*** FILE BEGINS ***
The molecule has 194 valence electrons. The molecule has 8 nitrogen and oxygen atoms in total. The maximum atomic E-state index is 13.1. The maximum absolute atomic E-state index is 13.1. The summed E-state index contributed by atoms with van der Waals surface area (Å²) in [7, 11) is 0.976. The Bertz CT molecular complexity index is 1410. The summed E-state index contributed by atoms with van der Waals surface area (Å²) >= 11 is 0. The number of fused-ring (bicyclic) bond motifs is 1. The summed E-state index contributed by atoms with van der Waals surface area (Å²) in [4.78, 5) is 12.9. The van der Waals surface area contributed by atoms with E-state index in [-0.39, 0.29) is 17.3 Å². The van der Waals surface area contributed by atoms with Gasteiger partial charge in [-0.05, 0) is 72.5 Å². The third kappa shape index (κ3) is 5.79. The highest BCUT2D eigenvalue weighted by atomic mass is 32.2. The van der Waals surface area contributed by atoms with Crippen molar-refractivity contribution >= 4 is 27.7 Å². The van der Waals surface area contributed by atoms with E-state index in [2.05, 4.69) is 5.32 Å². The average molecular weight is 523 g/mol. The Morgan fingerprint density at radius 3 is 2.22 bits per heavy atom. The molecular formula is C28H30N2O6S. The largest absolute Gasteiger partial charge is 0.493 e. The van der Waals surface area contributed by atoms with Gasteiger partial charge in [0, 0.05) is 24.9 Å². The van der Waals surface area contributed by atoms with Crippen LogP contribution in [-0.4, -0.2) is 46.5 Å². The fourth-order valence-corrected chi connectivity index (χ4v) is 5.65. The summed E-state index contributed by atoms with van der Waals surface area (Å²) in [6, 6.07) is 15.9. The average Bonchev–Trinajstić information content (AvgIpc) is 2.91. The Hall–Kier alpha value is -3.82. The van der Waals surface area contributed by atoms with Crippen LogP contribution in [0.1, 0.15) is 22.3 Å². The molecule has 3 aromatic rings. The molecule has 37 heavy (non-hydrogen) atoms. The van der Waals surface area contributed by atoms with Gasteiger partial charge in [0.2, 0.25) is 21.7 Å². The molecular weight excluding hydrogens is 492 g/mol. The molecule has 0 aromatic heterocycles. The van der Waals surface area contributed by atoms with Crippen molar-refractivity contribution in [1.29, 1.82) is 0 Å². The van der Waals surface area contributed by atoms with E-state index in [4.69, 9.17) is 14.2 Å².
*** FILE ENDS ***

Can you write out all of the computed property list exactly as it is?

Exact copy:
The molecule has 194 valence electrons. The molecule has 8 nitrogen and oxygen atoms in total. The maximum atomic E-state index is 13.1. The maximum absolute atomic E-state index is 13.1. The summed E-state index contributed by atoms with van der Waals surface area (Å²) in [7, 11) is 0.976. The Bertz CT molecular complexity index is 1410. The summed E-state index contributed by atoms with van der Waals surface area (Å²) >= 11 is 0. The number of fused-ring (bicyclic) bond motifs is 1. The summed E-state index contributed by atoms with van der Waals surface area (Å²) in [4.78, 5) is 12.9. The van der Waals surface area contributed by atoms with E-state index in [-0.39, 0.29) is 17.3 Å². The van der Waals surface area contributed by atoms with Gasteiger partial charge in [-0.05, 0) is 72.5 Å². The third kappa shape index (κ3) is 5.79. The highest BCUT2D eigenvalue weighted by atomic mass is 32.2. The van der Waals surface area contributed by atoms with Crippen molar-refractivity contribution >= 4 is 27.7 Å². The van der Waals surface area contributed by atoms with E-state index in [2.05, 4.69) is 5.32 Å². The average molecular weight is 523 g/mol. The Morgan fingerprint density at radius 3 is 2.22 bits per heavy atom. The molecular formula is C28H30N2O6S. The largest absolute Gasteiger partial charge is 0.493 e. The van der Waals surface area contributed by atoms with Gasteiger partial charge in [0, 0.05) is 24.9 Å². The van der Waals surface area contributed by atoms with Crippen LogP contribution in [-0.4, -0.2) is 46.5 Å². The fourth-order valence-corrected chi connectivity index (χ4v) is 5.65. The summed E-state index contributed by atoms with van der Waals surface area (Å²) in [6, 6.07) is 15.9. The average Bonchev–Trinajstić information content (AvgIpc) is 2.91. The Hall–Kier alpha value is -3.82. The van der Waals surface area contributed by atoms with Crippen LogP contribution in [0.1, 0.15) is 22.3 Å². The molecule has 3 aromatic rings. The molecule has 37 heavy (non-hydrogen) atoms. The van der Waals surface area contributed by atoms with Gasteiger partial charge in [0.2, 0.25) is 21.7 Å². The molecular weight excluding hydrogens is 492 g/mol. The molecule has 0 aromatic heterocycles. The van der Waals surface area contributed by atoms with Crippen molar-refractivity contribution in [1.29, 1.82) is 0 Å². The van der Waals surface area contributed by atoms with E-state index in [4.69, 9.17) is 14.2 Å².